She Said. . .
A couple of months ago Shannon and I joined Boondockers Welcome, https://www.boondockerswelcome.com/, a wonderful organization of RVers who open their property to fellow travelers who are passing through their area. Both host and guest opportunities are available. What a great idea! Meet other people who have the same interest and can share experiences without even leaving home!
We have been very excited to welcome our first guest, a solo traveler from Florida in a 37’ Class A. We cleaned the house (needed it anyway) and shopped for a welcome dinner and warned our friends that the RV in our drive was not OUR new home. I was worried that we would be “helicopter hosts” and asked Shannon to rein me in if I got out of control.
Our guest was off on a 7 month adventure involving two work camping commitments and lots of visits with family and friends. She had been staying in Colorado and got a little impatient for spring, so decided to head south and park with us for a couple of days of sightseeing in the Four Corners. After hearing her story Shannon looked at me and said “You know, this could happen to anyone.” While I know that, I also know that I’m glad she landed safely in our driveway where she and her dog can catch their breath and get their bearings.
Our guest is a seasoned traveler. She has owned her National Sea Breeze for eight years and had just put over $8,000 into it and her toad (towed vehicle) to get ready for this extended trip. On her first day out, 37 miles from home, her master brake cylinder went out causing a one week delay. On her second try, she lost two different engine sensors within the first 1,000 miles. In the middle of a snow storm, her passenger wiper quit working and her bedroom slide malfunctioned so she couldn’t get to any of her winter clothes. Undaunted, our intrepid traveler arranged for and paid for repairs and headed south from Colorado Springs to the warmer climes of New Mexico. Then things took a turn for the worst.
Going up over Wolf Creek Pass toward Pagosa Springs, her Brake Buddy got stuck in the “on” position and the tires on her toad caught on fire. She couldn’t figure out why she couldn’t get over 25 mph until she saw one of her brand new tires roll down the road in her mirror in flames. The car was a total loss. Then at the campground in Pagosa, there was some inconsistency with the electrical hookups and the microwave/convection oven shorted out. Half an hour later, her converter burst into flames.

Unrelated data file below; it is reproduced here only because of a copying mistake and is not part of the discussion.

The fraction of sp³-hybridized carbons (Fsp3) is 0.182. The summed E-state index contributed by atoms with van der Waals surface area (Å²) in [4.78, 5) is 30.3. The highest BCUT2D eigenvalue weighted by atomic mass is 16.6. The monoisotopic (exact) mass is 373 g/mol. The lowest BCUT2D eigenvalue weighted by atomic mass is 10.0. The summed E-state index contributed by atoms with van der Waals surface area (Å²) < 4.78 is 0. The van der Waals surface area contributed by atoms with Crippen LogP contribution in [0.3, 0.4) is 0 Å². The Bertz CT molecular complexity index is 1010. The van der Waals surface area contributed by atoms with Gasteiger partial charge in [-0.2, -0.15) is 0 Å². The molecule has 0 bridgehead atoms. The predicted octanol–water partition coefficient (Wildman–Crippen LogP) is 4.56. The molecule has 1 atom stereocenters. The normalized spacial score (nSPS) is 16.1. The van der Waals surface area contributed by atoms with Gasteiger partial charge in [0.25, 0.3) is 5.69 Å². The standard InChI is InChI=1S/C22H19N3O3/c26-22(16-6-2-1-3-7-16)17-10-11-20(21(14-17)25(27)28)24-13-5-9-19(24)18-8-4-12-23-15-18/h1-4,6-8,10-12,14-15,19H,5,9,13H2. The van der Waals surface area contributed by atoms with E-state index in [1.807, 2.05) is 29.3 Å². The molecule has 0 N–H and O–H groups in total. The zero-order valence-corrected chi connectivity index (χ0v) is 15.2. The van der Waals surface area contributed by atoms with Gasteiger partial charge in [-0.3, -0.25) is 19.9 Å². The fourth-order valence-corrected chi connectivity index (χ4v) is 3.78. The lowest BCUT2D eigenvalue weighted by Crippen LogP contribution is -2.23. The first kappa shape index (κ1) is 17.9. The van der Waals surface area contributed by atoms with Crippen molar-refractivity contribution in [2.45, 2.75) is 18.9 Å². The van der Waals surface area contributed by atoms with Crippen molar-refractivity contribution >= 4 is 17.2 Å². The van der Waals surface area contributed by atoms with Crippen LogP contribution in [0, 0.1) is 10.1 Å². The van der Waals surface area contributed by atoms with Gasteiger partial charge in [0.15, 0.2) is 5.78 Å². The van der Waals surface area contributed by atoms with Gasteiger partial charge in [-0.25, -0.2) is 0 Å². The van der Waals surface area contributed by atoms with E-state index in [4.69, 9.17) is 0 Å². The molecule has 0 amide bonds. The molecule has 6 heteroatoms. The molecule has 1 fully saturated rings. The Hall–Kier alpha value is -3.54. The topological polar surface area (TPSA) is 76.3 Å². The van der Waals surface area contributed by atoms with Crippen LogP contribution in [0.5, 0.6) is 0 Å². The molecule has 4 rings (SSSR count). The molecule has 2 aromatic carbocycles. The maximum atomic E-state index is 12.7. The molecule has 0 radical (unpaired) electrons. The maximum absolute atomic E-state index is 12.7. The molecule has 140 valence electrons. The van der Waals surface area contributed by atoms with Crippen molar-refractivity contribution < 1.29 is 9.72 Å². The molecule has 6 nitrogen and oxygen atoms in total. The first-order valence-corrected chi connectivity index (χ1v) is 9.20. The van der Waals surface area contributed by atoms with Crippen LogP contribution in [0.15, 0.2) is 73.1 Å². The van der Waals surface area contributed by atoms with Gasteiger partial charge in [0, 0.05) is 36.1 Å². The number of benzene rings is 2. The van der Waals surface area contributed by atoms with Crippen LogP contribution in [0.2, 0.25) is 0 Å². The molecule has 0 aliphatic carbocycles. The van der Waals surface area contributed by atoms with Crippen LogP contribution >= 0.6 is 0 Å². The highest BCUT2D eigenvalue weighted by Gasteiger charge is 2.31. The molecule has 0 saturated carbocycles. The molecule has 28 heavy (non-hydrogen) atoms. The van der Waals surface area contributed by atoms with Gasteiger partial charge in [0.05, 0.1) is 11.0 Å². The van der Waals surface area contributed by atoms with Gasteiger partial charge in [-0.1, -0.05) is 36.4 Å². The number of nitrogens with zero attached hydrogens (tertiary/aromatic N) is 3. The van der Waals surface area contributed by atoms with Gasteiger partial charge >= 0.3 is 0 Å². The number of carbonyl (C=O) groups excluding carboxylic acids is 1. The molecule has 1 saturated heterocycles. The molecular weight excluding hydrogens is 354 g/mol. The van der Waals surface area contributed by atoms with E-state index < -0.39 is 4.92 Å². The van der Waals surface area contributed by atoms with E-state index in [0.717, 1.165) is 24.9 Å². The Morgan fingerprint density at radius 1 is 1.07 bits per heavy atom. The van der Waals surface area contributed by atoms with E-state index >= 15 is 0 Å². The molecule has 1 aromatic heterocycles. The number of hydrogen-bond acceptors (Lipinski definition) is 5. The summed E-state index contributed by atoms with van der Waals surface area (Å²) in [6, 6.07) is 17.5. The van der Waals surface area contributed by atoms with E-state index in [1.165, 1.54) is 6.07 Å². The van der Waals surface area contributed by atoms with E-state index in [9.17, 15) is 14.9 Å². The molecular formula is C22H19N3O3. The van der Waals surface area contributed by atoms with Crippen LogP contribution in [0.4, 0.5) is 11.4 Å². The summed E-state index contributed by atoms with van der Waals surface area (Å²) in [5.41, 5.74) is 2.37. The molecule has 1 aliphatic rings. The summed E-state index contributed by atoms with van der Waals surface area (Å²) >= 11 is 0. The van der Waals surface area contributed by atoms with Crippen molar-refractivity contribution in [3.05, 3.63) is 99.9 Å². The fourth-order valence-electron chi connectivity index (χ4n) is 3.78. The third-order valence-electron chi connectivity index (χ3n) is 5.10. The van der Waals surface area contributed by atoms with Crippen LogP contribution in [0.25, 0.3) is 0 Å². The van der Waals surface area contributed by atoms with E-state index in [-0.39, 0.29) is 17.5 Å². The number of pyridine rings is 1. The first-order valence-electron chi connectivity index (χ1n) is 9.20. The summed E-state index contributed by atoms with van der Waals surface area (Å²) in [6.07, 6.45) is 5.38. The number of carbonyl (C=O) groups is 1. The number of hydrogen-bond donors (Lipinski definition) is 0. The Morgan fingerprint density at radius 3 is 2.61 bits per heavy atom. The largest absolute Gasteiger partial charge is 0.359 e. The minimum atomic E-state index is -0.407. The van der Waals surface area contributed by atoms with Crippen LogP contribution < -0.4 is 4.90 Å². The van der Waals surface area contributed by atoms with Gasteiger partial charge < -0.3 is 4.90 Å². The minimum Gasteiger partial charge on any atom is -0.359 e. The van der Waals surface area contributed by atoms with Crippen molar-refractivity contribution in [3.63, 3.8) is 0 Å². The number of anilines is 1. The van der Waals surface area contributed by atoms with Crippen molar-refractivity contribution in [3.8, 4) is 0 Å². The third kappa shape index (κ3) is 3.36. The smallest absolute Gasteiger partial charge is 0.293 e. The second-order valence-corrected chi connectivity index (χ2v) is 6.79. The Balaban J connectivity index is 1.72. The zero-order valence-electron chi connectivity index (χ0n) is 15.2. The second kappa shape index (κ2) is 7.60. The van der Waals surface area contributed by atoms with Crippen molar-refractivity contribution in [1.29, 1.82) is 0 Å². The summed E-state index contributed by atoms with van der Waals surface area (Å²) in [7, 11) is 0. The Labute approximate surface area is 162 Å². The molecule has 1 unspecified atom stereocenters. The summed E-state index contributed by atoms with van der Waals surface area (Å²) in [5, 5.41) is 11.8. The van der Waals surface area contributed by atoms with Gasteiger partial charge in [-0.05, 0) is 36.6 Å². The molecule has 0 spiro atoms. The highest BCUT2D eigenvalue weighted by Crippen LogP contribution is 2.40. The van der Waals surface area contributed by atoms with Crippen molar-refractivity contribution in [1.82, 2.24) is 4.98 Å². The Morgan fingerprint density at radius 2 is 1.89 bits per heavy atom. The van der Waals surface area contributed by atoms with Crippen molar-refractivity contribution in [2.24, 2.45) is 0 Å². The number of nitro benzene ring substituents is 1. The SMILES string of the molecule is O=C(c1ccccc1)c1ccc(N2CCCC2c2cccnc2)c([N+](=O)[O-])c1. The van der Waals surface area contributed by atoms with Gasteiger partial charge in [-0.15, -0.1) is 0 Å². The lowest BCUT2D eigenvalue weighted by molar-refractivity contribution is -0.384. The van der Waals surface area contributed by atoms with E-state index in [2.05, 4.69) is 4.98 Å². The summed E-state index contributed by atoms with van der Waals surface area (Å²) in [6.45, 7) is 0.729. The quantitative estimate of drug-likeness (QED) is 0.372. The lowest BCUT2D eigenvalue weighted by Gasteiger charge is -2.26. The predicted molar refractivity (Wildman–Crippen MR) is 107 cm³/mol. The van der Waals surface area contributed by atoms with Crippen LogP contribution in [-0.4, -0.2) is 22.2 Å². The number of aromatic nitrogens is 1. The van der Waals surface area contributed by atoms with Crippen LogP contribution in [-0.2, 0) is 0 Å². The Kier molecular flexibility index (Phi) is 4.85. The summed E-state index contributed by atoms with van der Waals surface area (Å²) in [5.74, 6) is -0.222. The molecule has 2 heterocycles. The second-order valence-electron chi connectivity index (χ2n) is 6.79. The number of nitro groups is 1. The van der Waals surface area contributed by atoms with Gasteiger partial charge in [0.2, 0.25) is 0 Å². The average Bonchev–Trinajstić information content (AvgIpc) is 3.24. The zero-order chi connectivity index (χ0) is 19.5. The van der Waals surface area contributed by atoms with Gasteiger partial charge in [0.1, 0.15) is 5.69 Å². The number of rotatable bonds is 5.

So, battered and broken, she has landed in our safe haven. Last night we drove her into Farmington to get a rental car and we all went out to dinner. Today we babysat the dog (our dog, Maybe had a play day!) while she made arrangements for yet more repairs, took care of cancelling her commitments for the next seven months, and wrote the hard letters to her family and friends cancelling her visits. Her partner will fly out to Albuquerque next week to help her get the rig home, where she is ready to sell it and be done with travelling, at least in an RV.
I have often wondered, if anything happened to Shannon would I continue on with our plans? Or is this something I am only brave enough to do as a team? Would I be able to handle the kind of hardships that our new friend has been subject to, or would I crumble under the pressure? I have the greatest respect for her grace and aplomb under fire, of being alone in unfamiliar territory and having the world cave in on her. I’m not so sure I could do as well.